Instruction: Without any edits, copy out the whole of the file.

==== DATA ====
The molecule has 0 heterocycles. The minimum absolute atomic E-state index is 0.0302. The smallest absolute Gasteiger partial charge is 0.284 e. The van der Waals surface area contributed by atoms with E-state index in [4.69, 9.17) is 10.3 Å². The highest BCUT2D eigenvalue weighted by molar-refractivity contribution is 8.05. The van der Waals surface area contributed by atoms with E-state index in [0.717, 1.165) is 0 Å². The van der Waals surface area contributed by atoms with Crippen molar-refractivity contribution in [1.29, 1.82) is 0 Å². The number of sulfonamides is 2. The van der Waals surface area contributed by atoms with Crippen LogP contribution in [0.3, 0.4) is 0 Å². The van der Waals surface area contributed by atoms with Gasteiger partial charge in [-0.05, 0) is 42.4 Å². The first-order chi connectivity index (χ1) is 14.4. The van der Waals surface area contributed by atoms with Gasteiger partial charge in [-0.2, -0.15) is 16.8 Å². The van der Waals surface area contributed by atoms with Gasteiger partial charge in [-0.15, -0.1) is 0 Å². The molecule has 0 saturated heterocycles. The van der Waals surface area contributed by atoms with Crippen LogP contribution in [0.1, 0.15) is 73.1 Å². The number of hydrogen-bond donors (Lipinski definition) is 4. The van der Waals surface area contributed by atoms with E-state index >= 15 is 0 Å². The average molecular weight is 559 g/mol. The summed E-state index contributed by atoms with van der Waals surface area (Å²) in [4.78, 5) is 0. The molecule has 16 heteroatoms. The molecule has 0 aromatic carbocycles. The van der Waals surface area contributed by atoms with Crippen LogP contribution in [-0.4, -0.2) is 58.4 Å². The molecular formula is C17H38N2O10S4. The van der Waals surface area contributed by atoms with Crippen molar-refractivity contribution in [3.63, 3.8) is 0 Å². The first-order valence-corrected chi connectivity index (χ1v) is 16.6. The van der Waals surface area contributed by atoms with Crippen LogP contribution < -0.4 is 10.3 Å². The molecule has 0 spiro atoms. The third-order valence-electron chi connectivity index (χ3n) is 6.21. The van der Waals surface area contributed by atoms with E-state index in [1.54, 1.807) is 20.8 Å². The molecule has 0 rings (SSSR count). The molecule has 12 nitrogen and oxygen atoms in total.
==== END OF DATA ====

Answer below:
The molecule has 0 heterocycles. The minimum absolute atomic E-state index is 0.0302. The smallest absolute Gasteiger partial charge is 0.284 e. The van der Waals surface area contributed by atoms with E-state index in [4.69, 9.17) is 10.3 Å². The highest BCUT2D eigenvalue weighted by molar-refractivity contribution is 8.05. The van der Waals surface area contributed by atoms with E-state index in [0.717, 1.165) is 0 Å². The van der Waals surface area contributed by atoms with Crippen molar-refractivity contribution in [1.29, 1.82) is 0 Å². The number of sulfonamides is 2. The van der Waals surface area contributed by atoms with Crippen LogP contribution in [0.3, 0.4) is 0 Å². The van der Waals surface area contributed by atoms with Gasteiger partial charge in [-0.05, 0) is 42.4 Å². The first-order chi connectivity index (χ1) is 14.4. The van der Waals surface area contributed by atoms with Gasteiger partial charge in [-0.2, -0.15) is 16.8 Å². The van der Waals surface area contributed by atoms with Gasteiger partial charge in [-0.15, -0.1) is 0 Å². The molecule has 0 saturated heterocycles. The van der Waals surface area contributed by atoms with Crippen LogP contribution in [0.1, 0.15) is 73.1 Å². The number of hydrogen-bond donors (Lipinski definition) is 4. The van der Waals surface area contributed by atoms with E-state index >= 15 is 0 Å². The average molecular weight is 559 g/mol. The summed E-state index contributed by atoms with van der Waals surface area (Å²) in [4.78, 5) is 0. The molecule has 16 heteroatoms. The molecule has 0 aromatic carbocycles. The van der Waals surface area contributed by atoms with Crippen LogP contribution in [-0.4, -0.2) is 58.4 Å². The molecular formula is C17H38N2O10S4. The van der Waals surface area contributed by atoms with Crippen molar-refractivity contribution in [3.63, 3.8) is 0 Å². The first-order valence-corrected chi connectivity index (χ1v) is 16.6. The van der Waals surface area contributed by atoms with Crippen LogP contribution < -0.4 is 10.3 Å². The molecule has 0 spiro atoms. The third-order valence-electron chi connectivity index (χ3n) is 6.21. The van der Waals surface area contributed by atoms with E-state index in [1.54, 1.807) is 20.8 Å². The molecule has 0 rings (SSSR count). The molecule has 12 nitrogen and oxygen atoms in total.